Two of the most controversial local events of 2016 won't be happening.
Return of Kings, an organization founded by Daryush Valizadeh, better known as Roosh V, that is best known for its alleged advocacy for legalizing rape — a joke, Roosh stresses, although plenty of folks don't believe him — had scheduled more than 100 meetings worldwide for Saturday, February 6, including get-togethers in Denver and Boulder.
Now, however, those gatherings won't take place.
Why not? Roosh maintains that he pulled the plug over safety concerns.
The Return of Kings website describes the outfit like so:
Return Of Kings is a blog for heterosexual, masculine men. It’s meant for a small but vocal collection of men in America today who believe men should be masculine and women should be feminine.
ROK aims to usher the return of the masculine man in a world where masculinity is being increasingly punished and shamed in favor of creating an androgynous and politically-correct society that allows women to assert superiority and control over men. Sadly, yesterday’s masculinity is today’s misogyny. The site intends to be a safe space on the web for those men who don’t agree with the direction that Western culture is headed. If you are new, check out our top 35 posts of all time.
Women and homosexuals are strongly discouraged from commenting here.
Marijuana Deals Near You
Does Roosh really mean this stuff? Or is his commentary deliberately provocative as a way of gaining attention?
Whatever the case, he's clearly made a name for himself in a very short period of time via videos in which, for example, he explains how to get laid using toys to act out the scenario.
That clip can be seen below in the context of comics riffing on his advice.
And then there's his list of "36 Things Wrong With American Women."
"They're fat," Roosh explains in a different video. "Fat girls are simply unattractive, so why should you waste time dating a fat chick?"
Here's that clip.
Still, the piece that really got him into trouble was last year's "How to Stop Rape," in which he suggested that society should "make rape legal if done on private property. I propose that we make the violent taking of a woman not punishable by law when done off public grounds."
This excerpt offers a greater sense of the piece as a whole:
The benefits of eradicating rape laws would extend to honest men who unfortunately now live in fear over imprisonment in the case the girl they had sex with had a blood alcohol level of 0.04 instead of 0.05 or some other arbitrary, untested, and made-up value that may imply consent was not fully achieved. There is no more having to guess the interpretation of a woman’s mixed signals or to artificially amp up her base emotions with clownish banter. Because women will never enter a man’s apartment without accepting that sex will happen, he can escort her to his bedroom and romantically consummate a relationship after it was certain he proved himself to be a good and decent man the woman fully trusted. My proposal eliminates anxiety and unfair persecution for men while empowering women to make adult decisions about their bodies.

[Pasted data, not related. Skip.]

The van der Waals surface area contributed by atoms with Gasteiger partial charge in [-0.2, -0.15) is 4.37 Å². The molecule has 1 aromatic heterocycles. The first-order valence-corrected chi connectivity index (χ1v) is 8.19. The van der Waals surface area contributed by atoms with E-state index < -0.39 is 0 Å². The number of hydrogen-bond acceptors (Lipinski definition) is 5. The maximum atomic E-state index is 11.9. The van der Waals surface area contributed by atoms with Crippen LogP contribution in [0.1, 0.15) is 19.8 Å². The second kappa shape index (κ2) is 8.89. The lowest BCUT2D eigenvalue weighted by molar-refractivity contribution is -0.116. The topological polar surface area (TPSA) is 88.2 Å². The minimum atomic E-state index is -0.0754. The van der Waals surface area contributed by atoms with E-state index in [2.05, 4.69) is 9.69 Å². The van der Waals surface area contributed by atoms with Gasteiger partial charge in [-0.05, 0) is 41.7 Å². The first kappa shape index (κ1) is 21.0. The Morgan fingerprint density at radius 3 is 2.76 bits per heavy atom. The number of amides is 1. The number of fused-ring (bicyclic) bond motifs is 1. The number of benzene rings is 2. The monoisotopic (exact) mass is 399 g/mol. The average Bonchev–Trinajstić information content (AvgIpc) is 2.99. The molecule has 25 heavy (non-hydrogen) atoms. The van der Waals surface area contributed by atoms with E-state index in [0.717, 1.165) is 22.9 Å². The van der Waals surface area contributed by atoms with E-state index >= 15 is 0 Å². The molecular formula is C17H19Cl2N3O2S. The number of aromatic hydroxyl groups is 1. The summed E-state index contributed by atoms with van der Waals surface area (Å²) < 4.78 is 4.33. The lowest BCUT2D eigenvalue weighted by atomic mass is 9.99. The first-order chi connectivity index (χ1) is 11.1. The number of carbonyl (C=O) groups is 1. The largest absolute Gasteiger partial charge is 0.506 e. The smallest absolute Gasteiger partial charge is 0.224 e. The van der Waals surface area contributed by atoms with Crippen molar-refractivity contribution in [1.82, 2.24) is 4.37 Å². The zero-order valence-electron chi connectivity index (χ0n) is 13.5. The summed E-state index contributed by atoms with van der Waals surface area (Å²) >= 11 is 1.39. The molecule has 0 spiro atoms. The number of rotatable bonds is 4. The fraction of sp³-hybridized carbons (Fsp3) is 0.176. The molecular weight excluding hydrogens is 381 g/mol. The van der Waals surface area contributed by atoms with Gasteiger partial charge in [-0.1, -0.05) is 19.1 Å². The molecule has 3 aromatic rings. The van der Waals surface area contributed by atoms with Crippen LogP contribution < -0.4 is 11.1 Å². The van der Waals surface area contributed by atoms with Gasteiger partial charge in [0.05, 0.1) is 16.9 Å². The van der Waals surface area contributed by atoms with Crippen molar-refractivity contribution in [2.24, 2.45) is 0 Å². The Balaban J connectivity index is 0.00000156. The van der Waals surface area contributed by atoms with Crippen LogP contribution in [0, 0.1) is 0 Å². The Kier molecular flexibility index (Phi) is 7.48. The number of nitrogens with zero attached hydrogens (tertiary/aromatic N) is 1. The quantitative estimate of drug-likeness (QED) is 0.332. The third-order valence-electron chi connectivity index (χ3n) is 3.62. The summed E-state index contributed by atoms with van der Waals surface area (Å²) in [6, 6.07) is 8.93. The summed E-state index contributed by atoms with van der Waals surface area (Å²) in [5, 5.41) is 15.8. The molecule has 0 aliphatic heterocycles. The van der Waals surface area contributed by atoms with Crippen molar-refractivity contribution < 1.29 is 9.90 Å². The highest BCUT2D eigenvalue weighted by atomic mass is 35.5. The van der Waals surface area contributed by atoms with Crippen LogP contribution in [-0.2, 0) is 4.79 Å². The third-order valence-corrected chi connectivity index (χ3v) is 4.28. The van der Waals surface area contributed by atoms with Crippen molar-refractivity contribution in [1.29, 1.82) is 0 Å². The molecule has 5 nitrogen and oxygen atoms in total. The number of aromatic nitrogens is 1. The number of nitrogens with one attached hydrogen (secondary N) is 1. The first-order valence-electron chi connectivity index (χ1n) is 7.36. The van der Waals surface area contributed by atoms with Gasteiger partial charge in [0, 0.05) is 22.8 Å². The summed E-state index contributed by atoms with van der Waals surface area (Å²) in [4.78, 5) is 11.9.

No surprise that the article caused a firestorm — so much so that Roosh has insisted the whole thing was intended as comedy, as in this recent tweet.
I'll state once again: the "How To Stop Rape" article was satire. Neither me or my supporters want rape to be legalized. The media is lying.— Roosh (@rooshv) February 3, 2016
Despite the controversy (or perhaps because of it), Return of Kings has become so popular over the intervening months that Roosh decided to go big on Saturday.
The original announcement reads:
We will have 165 meetings in 43 countries for our international meetup day on February 6, 2016 at 8 PM local time. Hosts have been instructed to wait at the meeting point from 8:00-8:20 p.m. before moving on to the final location. If you arrive at the meeting point at 8:21 p.m., you will miss the meetup. Arriving on time within the window is absolutely paramount.
To identify your fellow tribesmen, ask the following question to a man you suspect is there for the meetup: “Do you know where I can find a pet shop?” If you are asked this question, answer in the affirmative: “Yes, it’s right here.” You can then introduce yourself and get details about where to proceed at 8:20. If you ask someone for the pet shop and they appear confused or actually try to direct you to a real pet shop, they’re not there for the meetup.
But the situation quickly deteriorated as assorted groups assailed the meetings and made plans to protest them, as noted in this brief piece from WGN in Chicago.
Such demonstrations won't happen now. Yesterday, Roosh published the following item:
I can no longer guarantee the safety or privacy of the men who want to attend on February 6, especially since most of the meetups can not be made private in time. While I can’t stop men who want to continue meeting in private groups, there will be no official Return Of Kings meetups. The listing page has been scrubbed of all locations. I apologize to all the supporters who are let down by my decision.
This move hardly spells the end for Return of Kings. Expect Roosh to continue to offend people for as long as he can.
We Believe Local Journalism is Critical to the Life of a City
Engaging with our readers is essential to Westword's mission. Make a financial contribution or sign up for a newsletter, and help us keep telling Denver's stories with no paywalls.
Support Our Journalism
Here's one more video — an interview with Roosh about a petition to deny him access to Canada last year.